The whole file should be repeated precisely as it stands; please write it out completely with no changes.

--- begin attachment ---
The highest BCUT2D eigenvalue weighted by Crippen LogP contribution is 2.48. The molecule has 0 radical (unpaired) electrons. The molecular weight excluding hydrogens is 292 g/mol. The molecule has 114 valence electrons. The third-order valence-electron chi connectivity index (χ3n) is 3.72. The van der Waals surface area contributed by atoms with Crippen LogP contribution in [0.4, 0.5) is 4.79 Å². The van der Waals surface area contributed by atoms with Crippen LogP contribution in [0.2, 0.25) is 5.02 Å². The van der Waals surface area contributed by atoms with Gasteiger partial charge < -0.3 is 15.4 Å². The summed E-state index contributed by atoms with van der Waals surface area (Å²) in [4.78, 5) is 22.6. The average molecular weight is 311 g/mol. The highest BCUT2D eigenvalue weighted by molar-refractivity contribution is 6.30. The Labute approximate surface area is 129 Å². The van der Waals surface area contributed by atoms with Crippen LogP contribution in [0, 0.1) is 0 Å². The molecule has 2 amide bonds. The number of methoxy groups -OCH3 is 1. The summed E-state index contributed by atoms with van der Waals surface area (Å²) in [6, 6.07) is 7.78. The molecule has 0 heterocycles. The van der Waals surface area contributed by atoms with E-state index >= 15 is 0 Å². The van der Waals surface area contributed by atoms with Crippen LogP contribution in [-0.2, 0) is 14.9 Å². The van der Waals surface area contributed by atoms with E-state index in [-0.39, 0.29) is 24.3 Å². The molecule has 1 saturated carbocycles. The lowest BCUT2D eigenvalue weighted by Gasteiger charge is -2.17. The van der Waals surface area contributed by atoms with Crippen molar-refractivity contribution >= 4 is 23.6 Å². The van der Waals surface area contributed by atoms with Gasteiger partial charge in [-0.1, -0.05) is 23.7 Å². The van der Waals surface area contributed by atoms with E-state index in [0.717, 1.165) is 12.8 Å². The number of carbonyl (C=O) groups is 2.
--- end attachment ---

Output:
The highest BCUT2D eigenvalue weighted by Crippen LogP contribution is 2.48. The molecule has 0 radical (unpaired) electrons. The molecular weight excluding hydrogens is 292 g/mol. The molecule has 114 valence electrons. The third-order valence-electron chi connectivity index (χ3n) is 3.72. The van der Waals surface area contributed by atoms with Crippen LogP contribution in [0.4, 0.5) is 4.79 Å². The van der Waals surface area contributed by atoms with Crippen LogP contribution in [0.2, 0.25) is 5.02 Å². The van der Waals surface area contributed by atoms with Gasteiger partial charge < -0.3 is 15.4 Å². The summed E-state index contributed by atoms with van der Waals surface area (Å²) in [4.78, 5) is 22.6. The average molecular weight is 311 g/mol. The highest BCUT2D eigenvalue weighted by molar-refractivity contribution is 6.30. The Labute approximate surface area is 129 Å². The van der Waals surface area contributed by atoms with Crippen LogP contribution in [0, 0.1) is 0 Å². The molecule has 2 amide bonds. The number of methoxy groups -OCH3 is 1. The summed E-state index contributed by atoms with van der Waals surface area (Å²) in [6, 6.07) is 7.78. The molecule has 0 heterocycles. The van der Waals surface area contributed by atoms with E-state index >= 15 is 0 Å². The van der Waals surface area contributed by atoms with Crippen LogP contribution in [-0.2, 0) is 14.9 Å². The van der Waals surface area contributed by atoms with E-state index in [-0.39, 0.29) is 24.3 Å². The molecule has 1 saturated carbocycles. The lowest BCUT2D eigenvalue weighted by Gasteiger charge is -2.17. The van der Waals surface area contributed by atoms with Crippen molar-refractivity contribution >= 4 is 23.6 Å². The van der Waals surface area contributed by atoms with Gasteiger partial charge in [-0.1, -0.05) is 23.7 Å². The van der Waals surface area contributed by atoms with E-state index in [0.717, 1.165) is 12.8 Å². The number of carbonyl (C=O) groups is 2.